The Handmaid’s Tale continues to surprise me. In a welcome twist, the show takes a step back from Offred and puts us in the shoes of the women complicit in her oppression… proving enablement is a crime all its own.
“A Woman’s Place” opens on Offred (Elisabeth Moss) still in an afterglow after her night of passionate lovemaking with Nick. She knows it cannot happen again, so she seems determined to hang onto every shred of hope and courage that it inspired. That courage is needed as the handmaids are put through the paces during the visit of a delegation from Mexico. The Gileadean government is desperate for a trade deal, as their currency is on the brink of collapse, so the government is focused on showing Gilead at its best. This includes, of course, lying about basically everything.
There’s a scene where the commanders and their wives are entertaining the female Mexican ambassador at Commander Waterford’s home, and Offred is presented as a sort-of prized animal for inspection. The commander (Joseph Fiennes) revels in how Offred and her fellow handmaids graciously volunteered for their sacred duty, which the ambassador is shocked but humbled to hear. She asks Offred to confirm that she volunteered (which she does), as well as if she’s happy in her current life (she says she is, albeit after a near emotional breakdown). Offred knows she can’t reveal the truth about her forced servitude to this woman, especially after a reminder from Serena Joy (Yvonne Strahovski) to behave… a command that Serena Joy understands from experience.
In flashbacks, we see Serena Joy and the commander in the weeks prior and during the government takeover, giving us a better glimpse at how the insurrection was executed. In the TV adaptation, Serena Joy wasn’t a televangelist, she was an author and public speaker advocating for women to return to traditional values— she even got arrested for inciting a riot, showing her temper is a recurring problem (as seen during her confrontation with Offred in episode three). We see the original relationship between Serena Joy and the commander, which was faith-based but passionate, as well as how it deteriorated once Gilead was in place.
Serena Joy is a clearly intelligent woman, one who helped shaped Gilead’s ideals and morals, but she was cast aside once men had seized power, and has suffered in submissiveness ever since. Every time Serena Joy was held back, the commander just shrugged and said, “Sorry babe!” but Serena Joy didn’t do anything about it… and she still isn’t. She’s complacent in her own oppression. For example, in a poignant moment, the ambassador questions why Serena Joy, who wrote a book to help women, would want to live in a world where women could no longer read it. Serena Joy defends her new world, but you can tell part of her doesn’t believe in it.
Likewise, Offred feels remorse about concealing her true feelings from the ambassador for the rest of the episode, but she does her best to hide it— including in a scene with the commander, where she safeguards her internal disgust to stay in his good graces. However, there’s only so much Offred can stand, and she’s pushed to the breaking point after learning the truth about what the trade deal with Mexico is all about, during a diplomatic party where Gilead’s children were paraded like trophies. Offred discovers the Mexican government wants handmaids to fix their crippling population decline, meaning Gilead would be conducting human trafficking in addition to forced slavery.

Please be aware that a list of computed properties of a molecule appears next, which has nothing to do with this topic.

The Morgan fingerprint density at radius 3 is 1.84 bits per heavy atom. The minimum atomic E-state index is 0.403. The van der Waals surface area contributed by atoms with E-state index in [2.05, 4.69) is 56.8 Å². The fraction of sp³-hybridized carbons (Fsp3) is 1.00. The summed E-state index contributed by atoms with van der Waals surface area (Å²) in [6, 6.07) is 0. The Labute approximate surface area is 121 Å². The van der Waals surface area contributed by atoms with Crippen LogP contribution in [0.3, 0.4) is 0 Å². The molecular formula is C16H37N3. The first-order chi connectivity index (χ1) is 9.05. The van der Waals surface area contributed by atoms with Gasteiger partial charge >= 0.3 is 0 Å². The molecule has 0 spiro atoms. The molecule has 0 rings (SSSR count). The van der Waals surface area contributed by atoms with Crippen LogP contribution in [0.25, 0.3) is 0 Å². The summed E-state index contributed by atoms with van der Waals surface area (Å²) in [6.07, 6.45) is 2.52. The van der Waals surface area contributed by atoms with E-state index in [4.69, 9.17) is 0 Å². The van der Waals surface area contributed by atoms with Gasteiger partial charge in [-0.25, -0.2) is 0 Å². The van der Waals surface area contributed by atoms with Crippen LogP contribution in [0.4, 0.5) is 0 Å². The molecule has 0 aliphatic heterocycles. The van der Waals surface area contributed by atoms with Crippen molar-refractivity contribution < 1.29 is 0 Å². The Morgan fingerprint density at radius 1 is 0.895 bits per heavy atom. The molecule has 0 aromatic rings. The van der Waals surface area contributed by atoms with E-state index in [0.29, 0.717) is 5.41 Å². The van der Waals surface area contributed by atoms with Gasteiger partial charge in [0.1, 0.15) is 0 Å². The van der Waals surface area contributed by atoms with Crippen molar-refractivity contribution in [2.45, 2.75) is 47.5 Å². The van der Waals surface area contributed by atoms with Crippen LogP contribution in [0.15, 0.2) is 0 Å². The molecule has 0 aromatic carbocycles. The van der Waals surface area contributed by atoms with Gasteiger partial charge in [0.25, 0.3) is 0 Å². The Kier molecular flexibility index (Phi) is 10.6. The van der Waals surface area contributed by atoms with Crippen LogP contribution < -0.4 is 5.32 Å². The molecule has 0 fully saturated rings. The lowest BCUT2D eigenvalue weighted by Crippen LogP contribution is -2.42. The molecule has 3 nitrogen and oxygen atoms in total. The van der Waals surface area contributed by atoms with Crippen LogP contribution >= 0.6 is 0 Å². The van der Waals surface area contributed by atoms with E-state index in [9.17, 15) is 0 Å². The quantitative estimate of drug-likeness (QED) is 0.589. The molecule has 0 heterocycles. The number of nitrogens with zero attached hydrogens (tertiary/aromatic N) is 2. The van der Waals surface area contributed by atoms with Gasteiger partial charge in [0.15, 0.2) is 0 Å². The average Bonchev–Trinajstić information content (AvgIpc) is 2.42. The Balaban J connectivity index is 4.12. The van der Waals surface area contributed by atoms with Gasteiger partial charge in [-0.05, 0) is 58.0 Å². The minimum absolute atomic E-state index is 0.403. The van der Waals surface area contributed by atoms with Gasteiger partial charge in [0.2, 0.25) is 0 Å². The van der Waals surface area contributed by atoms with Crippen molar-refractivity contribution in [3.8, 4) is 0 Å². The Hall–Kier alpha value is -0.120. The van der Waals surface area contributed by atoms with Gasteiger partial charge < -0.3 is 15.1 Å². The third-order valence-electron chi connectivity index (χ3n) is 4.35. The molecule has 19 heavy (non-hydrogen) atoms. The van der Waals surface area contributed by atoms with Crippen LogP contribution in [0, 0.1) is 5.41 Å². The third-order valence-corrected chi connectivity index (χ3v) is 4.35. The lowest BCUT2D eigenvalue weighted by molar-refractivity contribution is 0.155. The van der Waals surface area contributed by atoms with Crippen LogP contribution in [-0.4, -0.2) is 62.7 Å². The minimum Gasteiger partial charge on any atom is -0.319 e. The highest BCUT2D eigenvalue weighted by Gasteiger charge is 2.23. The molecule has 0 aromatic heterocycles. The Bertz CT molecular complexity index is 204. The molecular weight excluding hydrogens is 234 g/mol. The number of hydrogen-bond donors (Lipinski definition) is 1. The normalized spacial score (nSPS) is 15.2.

In the last scene of the episode, Offred finds herself alone with the Mexican ambassador and her associate, and decides to take a risk. She cannot let the ambassador go on thinking that she and the other handmaids are actually happy, and so she lets everything out, hoping a female leader will understand her pain. She blurts out every disgusting secret about Gilead’s forced servitude—the capture, the beatings, the regular rape. Only thing is… the ambassador doesn’t care, at least not enough to do anything about it. The ambassador is faced with a terrible truth, and instead chooses to be complicit. This is a key moment in the series, the minute you realize how much this world will excuse out of desperation—not just in Gilead, but everywhere else, too.
Luckily, there’s one moment of hope amidst all the pain: We learn that Offred’s husband, Luke, is still alive, and the ambassador’s associate promises to secretly get a message to him.
This might be my favorite episode of the show so far, and may go down as one of the best of the season. As much as I’ve loved exploring Offred’s point of view, it was interesting to look at the oppressive world of Gilead through the eyes of the other women affected. Whether they’re in a place of power, like the ambassador, or a position of domestic imprisonment, like Serena Joy, it asked a simple question of them: How could they be so willing to forgive such atrocities? It’s a question that doesn’t get answered, and I honestly don’t think it ever will. It’s something we all have to think about for ourselves.
- As much as I like Nick’s involvement in Offred’s life, giving her a bit of sexual release, he isn’t being very responsible, and I’m worried about how his actions could affect Offred. She even points out that getting caught would mean she’ll get punished, while he (as an Eye) would be excused.
- I’m so glad that Luke is alive, giving Offred a bit of hope. I’m curious to see if we’ll explore what happened to him after they got separated.
- Watching Serena Joy, along with all the other women of Gilead, throw out their old clothes in favor of their single-colored uniforms was very depressing. It felt like she was getting rid of her old identity, only to put on a new one that didn’t fit her quite right.
- Seriously, screw that ambassador.